CWG Scam: Fennell, Hooper pushed for deal with EKS
New Delhi: The allegations of mammoth corruption in the run-up to the Commonwealth Games are steadily scaling up to some of the senior-most men involved with organizing the event.
It now seems Commonwealth Games Federation (CGF) President Mike Fennell and CEO Hooper pushed for contract for EKS.
NDTV has learnt that Hooper 'recommended' Craig McLatchey's EKS to the Organising Committee. The Organising Committee's Executive Board accepted the recommendation. DDA Vice Chairman Dinesh Rai is said to have raised concerns over the Rs. 29 cores deal.
Originally from Australia, McLatchey is a resident of Switzerland, and is the sole owner of Event Knowledge Service (EKS), a company hired for 29 crores as a technical consultant for the Games, in partnership with financial consultants Ernst and Young. EKS has in the past worked on the Sydney Olympics and the Melbourne Commonwealth Games. An interim report of the Comptroller and Auditor General of India said the EKS deal was an example of "undue favours."
And there certainly seems to have been a culture of financial impropriety, to put it mildly. Last week, NDTV reported that SMAM and EKS had common ground: McLatchey. SMAM or Sports Marketing and Management, owned by Mike Bushell, was in charge of landing sponsors and fat-cat international advertisers.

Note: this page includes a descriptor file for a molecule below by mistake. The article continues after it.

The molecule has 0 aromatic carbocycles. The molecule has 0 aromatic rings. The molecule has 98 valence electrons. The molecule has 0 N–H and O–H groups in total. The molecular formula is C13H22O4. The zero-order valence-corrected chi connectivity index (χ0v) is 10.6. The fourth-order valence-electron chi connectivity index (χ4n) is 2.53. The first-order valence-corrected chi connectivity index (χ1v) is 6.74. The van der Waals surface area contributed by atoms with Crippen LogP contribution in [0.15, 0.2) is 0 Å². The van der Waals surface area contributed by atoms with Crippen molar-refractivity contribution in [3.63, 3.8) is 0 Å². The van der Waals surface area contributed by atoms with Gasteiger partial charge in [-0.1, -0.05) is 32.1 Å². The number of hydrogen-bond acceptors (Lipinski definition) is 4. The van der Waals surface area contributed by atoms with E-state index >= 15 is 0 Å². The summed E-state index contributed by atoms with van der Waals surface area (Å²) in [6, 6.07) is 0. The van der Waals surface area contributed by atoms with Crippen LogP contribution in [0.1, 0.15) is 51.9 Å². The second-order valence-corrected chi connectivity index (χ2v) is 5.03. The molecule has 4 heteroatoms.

They were expensive, but the Commonwealth Games organizers argued, they were worth it. Both companies had been closely associated with prestigious sporting events like the Sydney Olympics and the Melbourne Commonwealth Games. But the fusillade of allegations led to SMAM losing its contract.
The Games' Organizing Committee (OC) said the deal was off because of "non-performance." It was not exaggerating. SMAM had failed to land any corporate advertisers. Those who had signed on were Indian firms who dealt directly with the OC, or Public Sector Units (PSUs), who have now said they're likely to back out as sponsors because of the controversy surrounding the games.
Unraveling a complicated trail of ownership, NDTV discovered that McLatchey was also a stake-holder in SMAM. He had also been a member of a coordination committee that was set up to liaise between the Games' international organizers, and those handling the Games in India. At the very least, there seemed to be a serious conflict of interest in McLatchey winning big-bucks deals.
McLatchey said, in response to NDTV's report, that he had steered clear of any meetings that could have led to a conflict of interest. He also said that his relationship with Bushell's SMAM was a personal one, and not a business one. "This one F class share is part of the estate planning for Mr Bushell and his wife and was done to facilitate on-going support for Mr and Mrs Bushell's children in the event of the simultaneous death of Mr and Mrs Bushell."
McLatchey also emphasised that he had "no business interests or voting or controlling rights in SMAM or in any other company owned by Mr Bushell."